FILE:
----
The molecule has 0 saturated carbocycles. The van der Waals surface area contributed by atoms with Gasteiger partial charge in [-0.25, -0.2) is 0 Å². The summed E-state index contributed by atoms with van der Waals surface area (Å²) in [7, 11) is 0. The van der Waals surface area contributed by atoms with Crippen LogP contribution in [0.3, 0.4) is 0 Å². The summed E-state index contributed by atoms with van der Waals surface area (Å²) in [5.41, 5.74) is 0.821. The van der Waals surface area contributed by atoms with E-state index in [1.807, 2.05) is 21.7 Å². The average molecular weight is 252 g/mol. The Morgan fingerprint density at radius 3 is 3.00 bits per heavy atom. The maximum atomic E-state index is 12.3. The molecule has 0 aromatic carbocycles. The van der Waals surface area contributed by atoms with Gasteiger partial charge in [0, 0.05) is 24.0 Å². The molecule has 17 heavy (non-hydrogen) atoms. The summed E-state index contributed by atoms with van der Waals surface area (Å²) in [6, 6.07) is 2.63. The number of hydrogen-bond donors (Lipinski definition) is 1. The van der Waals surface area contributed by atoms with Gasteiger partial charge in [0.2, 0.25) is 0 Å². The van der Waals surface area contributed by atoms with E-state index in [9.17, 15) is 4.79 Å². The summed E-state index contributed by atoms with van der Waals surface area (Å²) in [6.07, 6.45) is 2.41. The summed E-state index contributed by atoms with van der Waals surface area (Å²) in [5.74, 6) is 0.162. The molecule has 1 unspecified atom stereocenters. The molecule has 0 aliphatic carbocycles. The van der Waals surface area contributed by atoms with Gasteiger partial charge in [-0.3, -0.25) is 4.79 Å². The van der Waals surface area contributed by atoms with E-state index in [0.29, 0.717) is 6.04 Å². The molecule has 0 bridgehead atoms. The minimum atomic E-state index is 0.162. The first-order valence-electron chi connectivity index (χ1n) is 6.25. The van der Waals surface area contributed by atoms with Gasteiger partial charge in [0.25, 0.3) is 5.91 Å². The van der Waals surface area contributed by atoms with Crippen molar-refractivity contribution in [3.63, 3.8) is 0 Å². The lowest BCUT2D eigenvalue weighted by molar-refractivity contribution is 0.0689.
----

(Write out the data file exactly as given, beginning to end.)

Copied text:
The molecule has 0 saturated carbocycles. The van der Waals surface area contributed by atoms with Gasteiger partial charge in [-0.25, -0.2) is 0 Å². The summed E-state index contributed by atoms with van der Waals surface area (Å²) in [7, 11) is 0. The van der Waals surface area contributed by atoms with Crippen LogP contribution in [0.3, 0.4) is 0 Å². The summed E-state index contributed by atoms with van der Waals surface area (Å²) in [5.41, 5.74) is 0.821. The van der Waals surface area contributed by atoms with E-state index in [1.807, 2.05) is 21.7 Å². The average molecular weight is 252 g/mol. The Morgan fingerprint density at radius 3 is 3.00 bits per heavy atom. The maximum atomic E-state index is 12.3. The molecule has 0 aromatic carbocycles. The van der Waals surface area contributed by atoms with Gasteiger partial charge in [0, 0.05) is 24.0 Å². The molecule has 17 heavy (non-hydrogen) atoms. The summed E-state index contributed by atoms with van der Waals surface area (Å²) in [6, 6.07) is 2.63. The number of hydrogen-bond donors (Lipinski definition) is 1. The van der Waals surface area contributed by atoms with Gasteiger partial charge in [0.2, 0.25) is 0 Å². The van der Waals surface area contributed by atoms with E-state index in [9.17, 15) is 4.79 Å². The summed E-state index contributed by atoms with van der Waals surface area (Å²) in [6.07, 6.45) is 2.41. The summed E-state index contributed by atoms with van der Waals surface area (Å²) in [5.74, 6) is 0.162. The molecule has 1 unspecified atom stereocenters. The molecule has 0 aliphatic carbocycles. The van der Waals surface area contributed by atoms with Gasteiger partial charge in [-0.3, -0.25) is 4.79 Å². The van der Waals surface area contributed by atoms with E-state index in [0.29, 0.717) is 6.04 Å². The molecule has 0 bridgehead atoms. The minimum atomic E-state index is 0.162. The first-order valence-electron chi connectivity index (χ1n) is 6.25. The van der Waals surface area contributed by atoms with Gasteiger partial charge in [0.25, 0.3) is 5.91 Å². The van der Waals surface area contributed by atoms with Crippen molar-refractivity contribution in [3.63, 3.8) is 0 Å². The lowest BCUT2D eigenvalue weighted by molar-refractivity contribution is 0.0689.